Navratri commences in Delhi with prayers and fasting


New Delhi : Chanting ‘Jai Mata Di’ and holding coconuts, bangles and red ‘chunnis’ in their hands, thousands of devotees thronged various city temples Monday morning as the nine-day long Hindu festival of Navratri, dedicated to Goddess Durga and her nine forms, commenced with fanfare.

Support TwoCircles

Long queues of devotees were seen outside famous temples like Chattarpur and Kalkaji in south Delhi and Jhandewalan in central Delhi which were all decked up with colourful streamers and marigold flowers.

“I went to the Jhandewalan temple with my family to get blessings from Mata rani and offered peres, coconuts and a chunni,” said 46-year-old Kishan Narang, a resident of central Delhi.

Neha Khurana, 28, planted grains of barley in a pot as part of the festival rituals and her family would worship the pot throughout the nine days. This custom is indicative of fertility and is known as ‘Khetri’.

“The pot is kept in the prayer room of the house. Water is sprinkled every day and the house must have at least one occupant at all-time till the khetri is fully grown to about 3-5 inches in length. It is immersed in Yamuna after the festival concludes,” Khurana explained.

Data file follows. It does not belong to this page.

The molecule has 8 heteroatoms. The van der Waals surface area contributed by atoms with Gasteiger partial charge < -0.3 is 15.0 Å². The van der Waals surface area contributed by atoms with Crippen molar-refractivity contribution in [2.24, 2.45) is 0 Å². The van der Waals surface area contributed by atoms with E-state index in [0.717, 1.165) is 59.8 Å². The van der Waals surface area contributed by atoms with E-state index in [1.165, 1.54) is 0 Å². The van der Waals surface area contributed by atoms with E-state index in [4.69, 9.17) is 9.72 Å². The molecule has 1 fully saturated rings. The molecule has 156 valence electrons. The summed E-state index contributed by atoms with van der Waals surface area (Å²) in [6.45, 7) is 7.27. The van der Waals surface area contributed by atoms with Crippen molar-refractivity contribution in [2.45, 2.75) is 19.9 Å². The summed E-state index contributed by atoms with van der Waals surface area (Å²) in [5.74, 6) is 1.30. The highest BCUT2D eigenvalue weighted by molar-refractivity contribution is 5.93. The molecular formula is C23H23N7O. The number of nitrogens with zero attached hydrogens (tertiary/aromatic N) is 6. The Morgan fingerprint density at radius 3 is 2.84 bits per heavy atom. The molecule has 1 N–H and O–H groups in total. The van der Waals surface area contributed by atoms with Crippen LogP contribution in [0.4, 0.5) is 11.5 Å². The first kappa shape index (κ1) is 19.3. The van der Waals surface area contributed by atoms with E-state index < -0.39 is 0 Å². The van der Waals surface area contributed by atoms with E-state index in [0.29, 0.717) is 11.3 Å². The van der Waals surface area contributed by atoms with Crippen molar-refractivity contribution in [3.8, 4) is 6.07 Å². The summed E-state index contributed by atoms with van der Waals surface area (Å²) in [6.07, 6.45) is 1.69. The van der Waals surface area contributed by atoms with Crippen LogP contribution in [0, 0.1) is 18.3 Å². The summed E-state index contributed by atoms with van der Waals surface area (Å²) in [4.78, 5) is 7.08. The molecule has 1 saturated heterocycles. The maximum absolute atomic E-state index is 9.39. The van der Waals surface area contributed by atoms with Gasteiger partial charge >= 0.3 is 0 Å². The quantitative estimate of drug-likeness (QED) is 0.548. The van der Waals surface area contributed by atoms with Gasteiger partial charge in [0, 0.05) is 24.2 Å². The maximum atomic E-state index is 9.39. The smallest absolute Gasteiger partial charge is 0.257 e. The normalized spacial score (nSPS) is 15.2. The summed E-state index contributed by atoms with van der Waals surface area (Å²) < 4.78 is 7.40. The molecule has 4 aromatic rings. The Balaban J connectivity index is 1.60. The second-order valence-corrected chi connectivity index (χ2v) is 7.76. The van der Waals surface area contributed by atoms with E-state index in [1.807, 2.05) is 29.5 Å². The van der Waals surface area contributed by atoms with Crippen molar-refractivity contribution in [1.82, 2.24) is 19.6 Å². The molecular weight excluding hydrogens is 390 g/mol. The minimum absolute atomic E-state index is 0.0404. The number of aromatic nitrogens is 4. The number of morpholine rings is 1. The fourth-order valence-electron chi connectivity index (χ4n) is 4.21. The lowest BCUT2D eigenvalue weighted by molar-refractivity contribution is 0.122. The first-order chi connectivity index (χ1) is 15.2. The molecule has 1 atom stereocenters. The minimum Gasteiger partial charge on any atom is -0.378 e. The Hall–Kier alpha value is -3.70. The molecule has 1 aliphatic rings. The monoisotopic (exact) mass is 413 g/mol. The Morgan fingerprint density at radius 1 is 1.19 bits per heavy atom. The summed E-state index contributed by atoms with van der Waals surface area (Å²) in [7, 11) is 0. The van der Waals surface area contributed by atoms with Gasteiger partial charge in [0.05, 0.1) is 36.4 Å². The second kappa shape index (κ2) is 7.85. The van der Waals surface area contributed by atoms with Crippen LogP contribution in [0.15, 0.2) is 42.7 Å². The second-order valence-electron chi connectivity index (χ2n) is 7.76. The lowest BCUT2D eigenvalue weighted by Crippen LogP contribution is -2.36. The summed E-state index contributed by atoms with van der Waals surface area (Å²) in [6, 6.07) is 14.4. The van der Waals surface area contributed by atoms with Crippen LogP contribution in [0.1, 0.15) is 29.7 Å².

In these nine days, many men do not shave or cut scalp hair.

The festival is also known for fasting and irrespective of age, devotees survive on fruits, curd, milk and dishes made of water chestnut flour and swang rice. Rock salt replaces the normal salt for those who are fasting.

“I’ve prepared puris, swang ke chawal and aloo pakoras for me and my husband as we both are fasting. We will be visiting the temple in the evening after returning from office,” said Sudha Pandey, a 42-year-old bank employee.

Meanwhile, restaurants across the city also do brisk business during the festival as Navratri thalis are very popular among Delhiites, fasting or not.

“A Navratri thali usually consists of Kuttu ki roti/puri, fried potatoes, swang ke chawal, saboodana ki tikki or khichdi, kheer, saboodana papad and pakodas,” said Anjana Virmani, a 30-year-old foodie who eagerly awaits the festival to gorge on the festival special food.

The festival culminates with groups of young girls called ‘kanjaks’ or ‘child-godesses’ visiting their neighbours. Their feet are washed, and traditional food like puris, halwa and chanas are offered to them along with bangles and the red ‘chunnis’ with some money as ‘shagun’.